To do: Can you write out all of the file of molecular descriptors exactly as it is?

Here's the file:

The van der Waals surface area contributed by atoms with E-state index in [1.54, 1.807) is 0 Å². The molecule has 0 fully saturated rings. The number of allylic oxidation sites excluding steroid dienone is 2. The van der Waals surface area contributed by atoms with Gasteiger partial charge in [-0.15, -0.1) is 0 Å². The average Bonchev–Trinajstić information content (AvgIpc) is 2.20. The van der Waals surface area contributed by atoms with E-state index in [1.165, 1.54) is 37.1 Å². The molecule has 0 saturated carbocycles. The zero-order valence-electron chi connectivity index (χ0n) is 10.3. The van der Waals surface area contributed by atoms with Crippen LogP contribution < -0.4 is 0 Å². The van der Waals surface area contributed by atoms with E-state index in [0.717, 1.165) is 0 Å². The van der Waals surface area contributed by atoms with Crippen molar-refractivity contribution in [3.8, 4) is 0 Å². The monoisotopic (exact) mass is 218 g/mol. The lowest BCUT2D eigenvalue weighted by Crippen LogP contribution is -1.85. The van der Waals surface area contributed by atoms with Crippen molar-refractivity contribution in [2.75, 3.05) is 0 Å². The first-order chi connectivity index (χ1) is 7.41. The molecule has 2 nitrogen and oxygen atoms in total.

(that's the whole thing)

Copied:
The van der Waals surface area contributed by atoms with E-state index in [1.54, 1.807) is 0 Å². The molecule has 0 fully saturated rings. The number of allylic oxidation sites excluding steroid dienone is 2. The van der Waals surface area contributed by atoms with Gasteiger partial charge in [-0.15, -0.1) is 0 Å². The average Bonchev–Trinajstić information content (AvgIpc) is 2.20. The van der Waals surface area contributed by atoms with E-state index in [1.165, 1.54) is 37.1 Å². The molecule has 0 saturated carbocycles. The zero-order valence-electron chi connectivity index (χ0n) is 10.3. The van der Waals surface area contributed by atoms with Crippen LogP contribution < -0.4 is 0 Å². The van der Waals surface area contributed by atoms with E-state index in [0.717, 1.165) is 0 Å². The van der Waals surface area contributed by atoms with Crippen molar-refractivity contribution in [3.8, 4) is 0 Å². The monoisotopic (exact) mass is 218 g/mol. The lowest BCUT2D eigenvalue weighted by Crippen LogP contribution is -1.85. The van der Waals surface area contributed by atoms with Crippen molar-refractivity contribution in [2.75, 3.05) is 0 Å². The first-order chi connectivity index (χ1) is 7.41. The molecule has 2 nitrogen and oxygen atoms in total.